It was 1:00 A.M. I was tossing and turning, hoping to find a comfortable position on a thin pad held rigidly in place by the school's hardwood stage floor. I stared up at the ceiling. Two banks of stage lights hung precariously overhead. I though for a moment about the 'Big One' predicted to shake Utah to its knees sometime in the near future. I wondered what those lights would do if that massive earthquake broke loose that second. I envisioned two possibilities:
- All would be well because Central Elementary was built in the 1950's and people knew how to build quality schools in those days.
- I wouldn't survive because Central Elementary was built in the 1950's and people didn't build earthquake resistant schools in those days.
Fueled by that thought, my late night pessimistic strand led me to think about the gym's massive air conditioning / heating unit which sat directly overhead on the roof. One good jolt would bring the whole thing crashing through the roof and right onto the very spot where I slept. I thought of moving but didn't. There are times in life when the occasional risk must be taken.
Right in the middle of my 2012 disaster movie playing in my head, a noise from the gym shifted me back to the hear and now. Below me on the gym floor were fifteen space campers sleeping on our quality creaking cots that like to collapse without warning. Twelve or so of the Space Center's male staff and volunteers ranging in age from 13 to the twenty something occupied the stage with me. One of the campers started to cough. The first cough broke the silence and was quickly followed by a series of three or four coughs in a row separated by a couple of minutes. Each series of coughs pulled me back from those few minutes of shut eye I desperately needed. I debated whether or not I should wake him up to get a drink. My hesitation paid off. After twenty minutes or so, that part of the evening's performance of Noises of the Night came to an end on its own without my intervention. It was nearly 1:30 A.M.
I turned over on my flimsy pad. My old unyielding bones complained about the hard floor. I adjusted my pillow and tried a different position. My unsatisfied bones continued to object. I layed on my back and closed my eyes. I thought of the alien invasion predicted by one of the SyFy Channel's UFO reality shows. I wondered if the Grays with the bulging almond shaped eyes would take an interest in my fleet of startships, show mercy, and allow me keep my brains off their supper menu or decide not to replace my consciousness with one of their own in a weird body snatching scenario.
Right in the middle of that thought another noise pulled me back to the here and now. It was a gurgling accented with the occasional snort. One of our young campers was snoring. After chaperoning our Space Camp for twenty one years, I've come to realize that everyone's snore is distinct - like fingerprints. Many times I've been tempted to record the more interesting snores with the intention to send the sound bytes to some professor of linguists for analysis. Such a study might answer a nagging question I've wondered about for years. Do snorers snore with a regional accent? If so, then it was my believe that this boy's snore had a definite southwestern tonality and pitch.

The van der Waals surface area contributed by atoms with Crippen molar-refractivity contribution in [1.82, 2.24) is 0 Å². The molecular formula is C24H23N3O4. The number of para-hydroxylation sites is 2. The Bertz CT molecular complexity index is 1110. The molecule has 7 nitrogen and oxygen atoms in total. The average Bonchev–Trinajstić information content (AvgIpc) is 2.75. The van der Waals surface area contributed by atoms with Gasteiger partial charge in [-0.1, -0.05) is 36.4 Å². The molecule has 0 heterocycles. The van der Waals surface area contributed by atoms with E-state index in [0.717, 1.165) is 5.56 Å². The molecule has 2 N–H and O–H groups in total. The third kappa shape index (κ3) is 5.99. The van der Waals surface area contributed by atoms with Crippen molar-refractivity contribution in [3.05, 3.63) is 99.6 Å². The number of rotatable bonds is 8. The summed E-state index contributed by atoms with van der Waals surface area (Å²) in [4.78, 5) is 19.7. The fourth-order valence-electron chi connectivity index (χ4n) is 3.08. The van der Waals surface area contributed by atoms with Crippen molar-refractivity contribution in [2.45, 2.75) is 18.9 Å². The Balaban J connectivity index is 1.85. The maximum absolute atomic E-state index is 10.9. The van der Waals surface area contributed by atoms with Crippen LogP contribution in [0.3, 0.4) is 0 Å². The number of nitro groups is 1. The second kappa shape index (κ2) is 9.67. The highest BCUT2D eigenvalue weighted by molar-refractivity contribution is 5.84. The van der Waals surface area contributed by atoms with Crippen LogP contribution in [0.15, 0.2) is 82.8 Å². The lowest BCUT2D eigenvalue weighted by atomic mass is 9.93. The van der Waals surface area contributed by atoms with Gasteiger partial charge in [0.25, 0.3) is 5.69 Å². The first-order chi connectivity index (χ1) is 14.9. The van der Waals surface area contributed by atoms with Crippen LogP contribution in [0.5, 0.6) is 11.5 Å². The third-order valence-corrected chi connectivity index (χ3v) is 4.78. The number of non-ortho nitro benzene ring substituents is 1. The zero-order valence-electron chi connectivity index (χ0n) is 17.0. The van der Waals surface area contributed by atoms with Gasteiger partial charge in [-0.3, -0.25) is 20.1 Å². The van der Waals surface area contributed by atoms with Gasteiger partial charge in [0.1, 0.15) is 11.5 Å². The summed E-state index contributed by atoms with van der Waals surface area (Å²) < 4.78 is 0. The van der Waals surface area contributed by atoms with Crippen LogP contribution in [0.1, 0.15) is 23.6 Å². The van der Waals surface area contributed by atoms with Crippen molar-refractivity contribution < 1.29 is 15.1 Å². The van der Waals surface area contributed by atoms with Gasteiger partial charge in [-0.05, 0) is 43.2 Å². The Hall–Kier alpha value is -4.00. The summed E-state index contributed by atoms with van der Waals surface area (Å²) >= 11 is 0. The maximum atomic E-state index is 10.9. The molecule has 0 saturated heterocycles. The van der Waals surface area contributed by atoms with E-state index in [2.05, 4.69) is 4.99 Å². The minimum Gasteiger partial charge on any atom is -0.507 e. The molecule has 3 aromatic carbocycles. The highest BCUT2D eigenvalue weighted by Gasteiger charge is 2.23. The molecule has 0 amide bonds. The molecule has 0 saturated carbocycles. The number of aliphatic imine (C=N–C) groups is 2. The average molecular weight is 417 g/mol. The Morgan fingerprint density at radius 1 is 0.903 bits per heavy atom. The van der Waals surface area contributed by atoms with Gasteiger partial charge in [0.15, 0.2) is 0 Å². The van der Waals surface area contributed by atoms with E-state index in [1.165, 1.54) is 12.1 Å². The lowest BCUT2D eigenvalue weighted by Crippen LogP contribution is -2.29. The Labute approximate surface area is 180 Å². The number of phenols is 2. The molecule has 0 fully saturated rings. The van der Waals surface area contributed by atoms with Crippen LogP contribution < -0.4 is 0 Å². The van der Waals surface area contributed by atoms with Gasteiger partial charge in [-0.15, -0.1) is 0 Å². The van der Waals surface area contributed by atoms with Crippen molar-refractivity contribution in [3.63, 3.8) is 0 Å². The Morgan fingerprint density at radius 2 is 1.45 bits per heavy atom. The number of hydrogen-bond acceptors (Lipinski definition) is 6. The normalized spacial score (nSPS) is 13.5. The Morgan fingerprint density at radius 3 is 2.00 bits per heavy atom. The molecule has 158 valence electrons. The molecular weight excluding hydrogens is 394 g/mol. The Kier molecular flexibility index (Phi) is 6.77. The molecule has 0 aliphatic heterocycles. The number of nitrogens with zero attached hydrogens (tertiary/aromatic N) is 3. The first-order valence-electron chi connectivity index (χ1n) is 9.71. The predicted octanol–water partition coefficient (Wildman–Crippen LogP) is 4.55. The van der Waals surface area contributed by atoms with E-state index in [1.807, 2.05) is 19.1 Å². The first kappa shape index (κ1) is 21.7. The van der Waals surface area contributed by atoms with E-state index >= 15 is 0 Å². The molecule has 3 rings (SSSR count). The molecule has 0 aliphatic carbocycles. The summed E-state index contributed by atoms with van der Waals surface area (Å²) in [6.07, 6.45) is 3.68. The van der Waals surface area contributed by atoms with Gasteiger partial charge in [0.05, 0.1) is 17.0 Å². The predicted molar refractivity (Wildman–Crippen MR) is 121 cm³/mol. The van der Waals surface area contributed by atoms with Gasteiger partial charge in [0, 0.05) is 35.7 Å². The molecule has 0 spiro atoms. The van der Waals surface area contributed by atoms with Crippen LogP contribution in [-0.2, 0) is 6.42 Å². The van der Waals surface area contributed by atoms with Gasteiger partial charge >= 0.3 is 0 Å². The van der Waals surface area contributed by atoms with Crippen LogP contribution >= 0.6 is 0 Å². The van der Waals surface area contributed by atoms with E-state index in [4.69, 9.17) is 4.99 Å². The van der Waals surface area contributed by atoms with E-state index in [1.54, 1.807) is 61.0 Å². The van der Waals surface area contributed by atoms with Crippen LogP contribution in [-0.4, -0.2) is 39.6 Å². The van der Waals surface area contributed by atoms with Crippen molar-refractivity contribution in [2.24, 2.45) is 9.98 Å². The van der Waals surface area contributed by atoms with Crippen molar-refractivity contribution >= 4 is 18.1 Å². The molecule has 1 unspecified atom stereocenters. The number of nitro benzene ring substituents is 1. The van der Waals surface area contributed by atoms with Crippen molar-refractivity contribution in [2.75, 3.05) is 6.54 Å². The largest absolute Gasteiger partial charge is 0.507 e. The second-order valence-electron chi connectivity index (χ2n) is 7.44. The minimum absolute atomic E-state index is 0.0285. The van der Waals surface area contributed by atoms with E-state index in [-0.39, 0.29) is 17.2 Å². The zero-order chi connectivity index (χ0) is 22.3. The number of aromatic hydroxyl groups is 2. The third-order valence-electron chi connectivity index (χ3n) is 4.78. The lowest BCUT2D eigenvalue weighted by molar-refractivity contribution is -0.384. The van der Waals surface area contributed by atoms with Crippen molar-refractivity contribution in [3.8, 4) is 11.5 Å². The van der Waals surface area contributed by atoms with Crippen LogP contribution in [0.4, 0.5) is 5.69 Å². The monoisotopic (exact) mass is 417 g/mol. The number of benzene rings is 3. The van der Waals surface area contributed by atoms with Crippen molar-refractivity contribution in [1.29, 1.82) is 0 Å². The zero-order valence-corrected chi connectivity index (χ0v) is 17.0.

The snores ended abruptly when the boy sleeping next to the snorer shoved him. "Stop snoring!" he whisperyelled.
Shortly after 3:00 A.M. The Noises of the Night woke me with a crescendo of Dreamtalking. One of the boys on the far end of the stage burst into audible babble. His dreamtalk might have been religiously motivated - something akin to speaking in tongues because I couldn't understand a word of what he was saying. I reached for my flashlight. I found the boy sitting up in his cot. He looked into the light. I held him in the spotlight while he finished his thoughts and fell back into silence. I switched off the flashlight. I closed my eyes and counted sheep to the sounds of the heating unit on the roof.
At 5:00 A.M. I awoke to the sounds of the hardwood floor. One of the volunteers was up on his way to the bathroom. Each step caused the floor to creak like the timbers of a old wooden sailing ship riding the waves of a building storm. A few minutes later I heard the sound of a flushing urinal. The bathroom door opened. "Don't do it!" I thought. I didn't want him to reenter the stage through the hallway door. Of course he did just what I didn't want him to do. "Here it comes," I thought. The metal sound of the door's crashbar latch snapping and clicking into the locked position rang throughout the gym. The cymbals had their moment in our nighttime symphony.
A couple boys woke up just before 5:45 A.M. and started whispering. They provided the Noises of the Night with its closing piece. I turned my flashlight in their general direction. They quieted right down. I was done for the night. I got up, left the stage and prepared to make my early Saturday morning WalMart donut run.
All of us who have worked at the Space Center over the last two decades have grown accustom to the Noises of the Night. These performances have good and bad weeks. This weekend's performance was good thanks to the absence of one tune I despise with a passion. It starts with a wrenching guttural sound followed by the sound of liquid splattering onto the gym floor. I refer to it as "Vomit in F minor". Its absence from this week's playbill makes me grateful for life's simple blessings.
And so, we move into another week. I want to thank you campers for coming to the Space Center and serenading us with your renditions of the Noises of the Night. There would be no Symphony Hall without you. And a Thank you to our great staff and volunteers.